Duke Energy today announced an extensive expansion of its clean energy and emissions reduction plans to significantly increase the company’s carbon and methane reductions, coal plant retirements and renewable energy generation goals.
The sweeping plans were announced at the company’s inaugural environmental, social and governance (ESG) day. The virtual investor event featured Duke Energy’s senior executives who detailed the company’s ESG initiatives and unveiled new programs aimed at enhancing the company’s long-term commitment to delivering clean energy to the communities that it serves.
“We are enthusiastic about the prospect of scaling up our clean energy efforts, driving economic growth in our states and growing our business as we collaborate with stakeholders to develop smart energy policy and solutions for the future,” said Duke Energy chair, president and CEO Lynn Good. “Our confidence in these new commitments is grounded in Duke Energy’s strong record of results.”
The 10-year capital investment vision reflects long-term commitment, accelerates decarbonization
As the company executes and continues to evaluate the five-year plan announced in early 2020, the long-term opportunities and capital investment needs are becoming clearer, allowing management to provide a longer, 10-year capital investment vision that aligns with cleaner energy commitments.
This capital plan will enable Duke Energy to:
- Double its enterprise-wide renewable portfolio from 8 gigawatts to 16 gigawatts by 2025, at least triple renewable capacity for our regulated utilities by 2030, and bring our regulated renewable capacity total to 40 gigawatts by 2050;
- Add more than 11,000 megawatts of energy storage across our system by 2050 and continue to invest and advocate for emerging technologies;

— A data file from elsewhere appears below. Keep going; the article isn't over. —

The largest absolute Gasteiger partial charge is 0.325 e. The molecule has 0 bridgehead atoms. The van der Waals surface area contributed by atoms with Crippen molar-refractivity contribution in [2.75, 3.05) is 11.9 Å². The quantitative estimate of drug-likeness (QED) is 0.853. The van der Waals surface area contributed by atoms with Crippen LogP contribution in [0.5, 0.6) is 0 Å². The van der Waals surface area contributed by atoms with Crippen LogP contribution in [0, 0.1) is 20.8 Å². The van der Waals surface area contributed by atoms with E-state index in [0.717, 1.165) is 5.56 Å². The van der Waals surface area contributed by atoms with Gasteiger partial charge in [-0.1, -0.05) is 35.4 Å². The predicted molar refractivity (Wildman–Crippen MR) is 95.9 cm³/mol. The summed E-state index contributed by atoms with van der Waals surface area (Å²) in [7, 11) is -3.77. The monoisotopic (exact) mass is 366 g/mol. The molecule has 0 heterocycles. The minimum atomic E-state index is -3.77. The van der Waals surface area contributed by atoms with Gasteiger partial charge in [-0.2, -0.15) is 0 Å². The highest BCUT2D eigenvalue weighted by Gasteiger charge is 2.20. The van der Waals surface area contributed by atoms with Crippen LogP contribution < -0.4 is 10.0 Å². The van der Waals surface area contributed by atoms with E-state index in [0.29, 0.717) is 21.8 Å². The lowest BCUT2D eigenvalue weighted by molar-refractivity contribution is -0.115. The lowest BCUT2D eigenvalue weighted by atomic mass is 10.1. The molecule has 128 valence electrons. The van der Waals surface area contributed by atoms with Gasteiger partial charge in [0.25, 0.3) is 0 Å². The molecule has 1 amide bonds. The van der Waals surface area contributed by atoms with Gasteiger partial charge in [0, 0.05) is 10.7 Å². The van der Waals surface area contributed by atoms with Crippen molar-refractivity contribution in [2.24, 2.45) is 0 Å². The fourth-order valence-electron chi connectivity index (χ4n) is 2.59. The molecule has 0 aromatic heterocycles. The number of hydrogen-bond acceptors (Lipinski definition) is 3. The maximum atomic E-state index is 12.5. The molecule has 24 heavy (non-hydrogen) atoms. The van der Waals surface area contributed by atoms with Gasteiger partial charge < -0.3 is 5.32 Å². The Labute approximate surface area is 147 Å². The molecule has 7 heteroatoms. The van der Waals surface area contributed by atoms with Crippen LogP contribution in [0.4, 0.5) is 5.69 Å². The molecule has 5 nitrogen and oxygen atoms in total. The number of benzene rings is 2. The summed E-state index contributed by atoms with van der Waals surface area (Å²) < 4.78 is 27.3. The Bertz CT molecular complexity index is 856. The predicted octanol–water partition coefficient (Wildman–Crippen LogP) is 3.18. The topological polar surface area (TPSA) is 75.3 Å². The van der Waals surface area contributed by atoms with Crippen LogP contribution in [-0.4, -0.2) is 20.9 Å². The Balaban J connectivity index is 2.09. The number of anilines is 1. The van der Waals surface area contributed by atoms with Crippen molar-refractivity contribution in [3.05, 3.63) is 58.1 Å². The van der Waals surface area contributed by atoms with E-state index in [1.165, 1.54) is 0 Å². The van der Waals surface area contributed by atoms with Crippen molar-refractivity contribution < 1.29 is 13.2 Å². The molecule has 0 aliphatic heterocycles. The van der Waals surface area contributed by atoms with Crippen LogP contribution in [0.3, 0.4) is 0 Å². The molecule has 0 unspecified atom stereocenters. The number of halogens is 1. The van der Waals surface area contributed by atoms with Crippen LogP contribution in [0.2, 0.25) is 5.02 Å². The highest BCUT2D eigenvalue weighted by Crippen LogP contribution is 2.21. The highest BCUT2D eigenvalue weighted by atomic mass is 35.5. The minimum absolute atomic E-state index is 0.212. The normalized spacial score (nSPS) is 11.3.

- Accelerate the amount of coal plants it plans to retire, adding to the 50 coal units, which total more than 6,500 megawatts, retired since 2010; and
- Retire all coal-only units by 2030 in the Carolinas.
These actions reinforce Duke Energy’s progress to date and laser focus on building a smarter, cleaner energy future across the Carolinas, Midwest and Florida.
The company now expects that its current five-year capital plan will increase by about $2 billion to approximately $58 billion. Beyond that, Duke Energy’s 2025 to 2029 capital plan will be in the range of $65 billion to $75 billion as it pursues clean energy and renewables-driven capital needs for its communities. The company is actively mitigating the capital increases by reducing other costs through implementing digital capabilities, leveraging innovation and finding efficiencies across the business – all in an effort to maintain affordable customer bills.
The clean energy transition also provides the capability to grow earnings at the upper end of its current long-term adjusted EPS growth rate of 4 to 6 percent through 2024.
“The growth we’re already seeing, as well as the clean energy policies across our jurisdictions, allows us to stretch our capital plan’s runway and greatly expand our investments in our generation fleet and grid, which in turn will deliver significant value to our investors and the communities that we serve,” said Duke Energy CFO Steve Young.
Duke Energy furthers environmental commitments, announces net-zero methane target by 2030